UPDATE: Since this post was written further information has come to light about safety issues concerning retinols and specifically tretinoin.

The other day a friend of mine told me that her dermatologist had given her a retinol cream to try out. Given that she is young (early 30s), beautiful and wrinkle-free (all true Ms T, whatever you may think) and that retin creams are powerful things, I began to worry about whether this was a good idea.

Retinol is the name for the vitamin A family and prescription creams are marketed under the names of Retin-A and Renova (in the US; in the UK Renova is called Retinova). There is plenty of empirical evidence that confirms that tretinoin, the active form of vitamin A acid that is used in these creams, does work to diminish wrinkles. Despite this, I have two concerns: they can dry, irritate and thin the skin (sunburn becomes a severe risk); secondly, because they force new cell production, they might actually speed up aging because cells don't multiply indefinitely, but only about 50 or so times before they reach the Hayflick Limit.

So since Ms T doesn't even have wrinkles yet, should she be using retinol as a solution to a problem she doesn't have?  I have devoted quite a few hours to researching this and, ultimately, the answer is yes. I do have some caveats, however, so here is my summary of retinol/tretinoin does and don'ts.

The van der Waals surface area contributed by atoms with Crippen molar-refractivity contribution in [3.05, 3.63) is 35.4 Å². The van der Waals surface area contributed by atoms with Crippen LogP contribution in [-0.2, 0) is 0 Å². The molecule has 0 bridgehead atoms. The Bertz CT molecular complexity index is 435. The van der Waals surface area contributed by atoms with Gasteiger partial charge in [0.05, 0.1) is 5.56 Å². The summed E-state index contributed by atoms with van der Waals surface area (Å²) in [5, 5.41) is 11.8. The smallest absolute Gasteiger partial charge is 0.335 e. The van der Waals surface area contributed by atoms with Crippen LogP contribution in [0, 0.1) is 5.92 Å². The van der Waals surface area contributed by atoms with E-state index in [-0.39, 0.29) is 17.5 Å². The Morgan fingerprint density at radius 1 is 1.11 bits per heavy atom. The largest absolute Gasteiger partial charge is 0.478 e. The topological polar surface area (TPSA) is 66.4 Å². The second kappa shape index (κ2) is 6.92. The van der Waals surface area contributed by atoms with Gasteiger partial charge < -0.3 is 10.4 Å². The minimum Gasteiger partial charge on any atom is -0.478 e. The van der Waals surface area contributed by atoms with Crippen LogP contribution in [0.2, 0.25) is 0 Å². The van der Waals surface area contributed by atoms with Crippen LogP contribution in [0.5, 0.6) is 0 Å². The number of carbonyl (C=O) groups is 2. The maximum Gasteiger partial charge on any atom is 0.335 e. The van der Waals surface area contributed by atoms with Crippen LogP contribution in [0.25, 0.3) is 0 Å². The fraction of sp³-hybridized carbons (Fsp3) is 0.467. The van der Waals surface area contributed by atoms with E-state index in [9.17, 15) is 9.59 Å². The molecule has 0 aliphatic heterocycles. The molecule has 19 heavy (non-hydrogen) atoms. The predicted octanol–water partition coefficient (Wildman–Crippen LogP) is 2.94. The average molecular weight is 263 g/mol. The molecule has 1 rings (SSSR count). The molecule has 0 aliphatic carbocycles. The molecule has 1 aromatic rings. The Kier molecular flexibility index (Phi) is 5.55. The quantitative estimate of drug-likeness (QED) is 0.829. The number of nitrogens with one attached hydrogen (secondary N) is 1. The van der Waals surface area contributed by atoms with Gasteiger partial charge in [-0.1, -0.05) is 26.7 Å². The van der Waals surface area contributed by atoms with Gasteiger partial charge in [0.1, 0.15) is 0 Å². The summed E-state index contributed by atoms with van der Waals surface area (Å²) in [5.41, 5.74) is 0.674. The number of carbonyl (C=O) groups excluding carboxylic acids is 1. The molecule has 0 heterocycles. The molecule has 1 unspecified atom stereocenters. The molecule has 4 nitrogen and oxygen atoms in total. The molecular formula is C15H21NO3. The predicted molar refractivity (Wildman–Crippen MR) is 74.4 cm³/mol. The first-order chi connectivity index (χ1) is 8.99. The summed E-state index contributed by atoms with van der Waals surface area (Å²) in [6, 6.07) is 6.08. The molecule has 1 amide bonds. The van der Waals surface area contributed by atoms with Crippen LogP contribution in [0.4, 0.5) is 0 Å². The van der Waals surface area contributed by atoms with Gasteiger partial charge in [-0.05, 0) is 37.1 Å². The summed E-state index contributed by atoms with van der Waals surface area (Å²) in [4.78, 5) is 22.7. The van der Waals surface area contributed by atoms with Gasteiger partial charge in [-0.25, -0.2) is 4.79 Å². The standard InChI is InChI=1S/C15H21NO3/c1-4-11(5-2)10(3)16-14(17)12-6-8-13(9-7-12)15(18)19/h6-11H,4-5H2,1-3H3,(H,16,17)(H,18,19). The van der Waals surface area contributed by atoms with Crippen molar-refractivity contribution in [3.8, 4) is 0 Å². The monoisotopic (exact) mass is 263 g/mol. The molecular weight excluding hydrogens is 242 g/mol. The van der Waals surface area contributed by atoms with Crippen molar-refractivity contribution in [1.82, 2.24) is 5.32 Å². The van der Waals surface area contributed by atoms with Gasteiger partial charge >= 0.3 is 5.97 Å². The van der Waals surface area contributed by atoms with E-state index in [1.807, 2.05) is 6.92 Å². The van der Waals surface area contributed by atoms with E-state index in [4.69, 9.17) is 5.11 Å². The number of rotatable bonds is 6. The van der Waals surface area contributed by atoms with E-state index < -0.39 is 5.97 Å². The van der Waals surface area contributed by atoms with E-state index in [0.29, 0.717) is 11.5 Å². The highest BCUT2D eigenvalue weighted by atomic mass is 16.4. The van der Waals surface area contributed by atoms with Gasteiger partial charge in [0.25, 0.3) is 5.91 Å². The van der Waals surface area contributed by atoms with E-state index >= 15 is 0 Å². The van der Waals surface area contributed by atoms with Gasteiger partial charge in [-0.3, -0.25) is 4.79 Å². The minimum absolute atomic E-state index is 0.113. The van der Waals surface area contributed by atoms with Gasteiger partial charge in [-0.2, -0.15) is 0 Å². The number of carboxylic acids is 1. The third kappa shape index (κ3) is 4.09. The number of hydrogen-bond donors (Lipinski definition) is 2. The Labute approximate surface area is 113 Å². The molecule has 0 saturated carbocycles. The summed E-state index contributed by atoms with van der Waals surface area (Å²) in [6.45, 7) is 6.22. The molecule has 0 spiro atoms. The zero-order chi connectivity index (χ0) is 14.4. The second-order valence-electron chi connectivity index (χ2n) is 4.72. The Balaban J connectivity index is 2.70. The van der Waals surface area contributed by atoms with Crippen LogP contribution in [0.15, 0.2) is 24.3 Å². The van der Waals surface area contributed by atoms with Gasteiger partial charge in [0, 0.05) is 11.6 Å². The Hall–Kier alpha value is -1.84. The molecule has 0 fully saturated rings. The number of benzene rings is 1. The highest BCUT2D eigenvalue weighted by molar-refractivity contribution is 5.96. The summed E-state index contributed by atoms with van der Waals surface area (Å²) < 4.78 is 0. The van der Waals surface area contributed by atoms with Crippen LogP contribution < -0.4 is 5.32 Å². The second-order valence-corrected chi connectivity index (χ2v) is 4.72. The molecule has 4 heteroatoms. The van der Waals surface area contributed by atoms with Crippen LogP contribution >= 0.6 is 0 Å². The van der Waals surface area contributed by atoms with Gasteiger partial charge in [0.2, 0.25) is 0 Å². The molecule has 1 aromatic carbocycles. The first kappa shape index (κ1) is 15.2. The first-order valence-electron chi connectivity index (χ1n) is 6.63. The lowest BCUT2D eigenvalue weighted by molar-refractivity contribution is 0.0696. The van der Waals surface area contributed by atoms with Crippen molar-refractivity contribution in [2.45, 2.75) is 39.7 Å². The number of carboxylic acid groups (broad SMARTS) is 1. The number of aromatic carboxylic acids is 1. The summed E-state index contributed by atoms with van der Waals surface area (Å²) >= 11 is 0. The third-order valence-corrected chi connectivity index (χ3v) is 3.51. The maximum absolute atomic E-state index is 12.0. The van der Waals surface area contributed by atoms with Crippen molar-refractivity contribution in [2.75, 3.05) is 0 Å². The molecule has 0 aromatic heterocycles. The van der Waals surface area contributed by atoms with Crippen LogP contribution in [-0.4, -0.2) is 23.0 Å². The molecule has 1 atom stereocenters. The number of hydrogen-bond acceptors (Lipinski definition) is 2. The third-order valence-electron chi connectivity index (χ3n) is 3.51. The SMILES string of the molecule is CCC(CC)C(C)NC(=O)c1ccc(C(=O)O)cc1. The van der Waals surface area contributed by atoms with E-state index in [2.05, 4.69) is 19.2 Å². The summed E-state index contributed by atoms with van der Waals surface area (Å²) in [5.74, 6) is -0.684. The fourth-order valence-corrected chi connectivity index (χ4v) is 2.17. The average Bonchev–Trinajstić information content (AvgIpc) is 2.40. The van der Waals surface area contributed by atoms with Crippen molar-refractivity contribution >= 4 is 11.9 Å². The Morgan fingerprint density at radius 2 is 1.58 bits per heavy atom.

1. It is a good idea to start using tretinoin before wrinkles appear; there is at least one study that suggests that tretinoin might prevent photodamage to skin as well as treat it after the event. This study was positively reviewed by the respected doctor, Professor Chris Griffiths, who endorsed Boots No 7 Restore & Renew on a BBC documentary, saying it was almost as good as a prescription tretinoin.

2. On that note, consider a milder alternative to a prescription tretinoin, providing you are confident that it will work. Boots No 7 Restore & Renew is one such product (read my comparison review). I use it myself and, frankly, if I was Ms T I would probably use it rather than the prescription retinol that her dermatologist gave her.

3. If you are hellbent on using the stronger stuff, consider Renova rather than Retin-A. It is made by the same company and contains .05% tretinoin in a moisturizing base. Retinol creams are very drying, so one way or another, make sure you use a good moisturizer.

4. A side effect of retinols is thinning of the skin. This means you will be super sensitive to sunburn and must use a sunblock at all times. In turn, this means that you might become vitamin D deficient, so stock up on supplements. It also means no waxing.

5. Do not use if you are pregnant or trying to become pregnant. Retinol trials on mice produced offspring with skeletal defects.

6. Rotate retinol/tretinoin creams with other products that do different things, such as anti-oxidants or copper peptides. I don't know why I put this last because it seems to me to be possibly the most important. First, you don't want to speed up the Hayflick Limit. Therefore, other approaches that might help build collagen are potentially a good thing. Secondly, at least you are hedging your bets: there are no silver bullets in the wrinkle war. Thirdly, there are some studies that suggest copper peptides are better at building up collagen than tretinoin.

Related Articles:

Five Best over the counter anti-wrinkle retinol creams

 Over the counter retinol creams

Best for strength OTC products

Retinyl palmitate (not to be confused with retinol)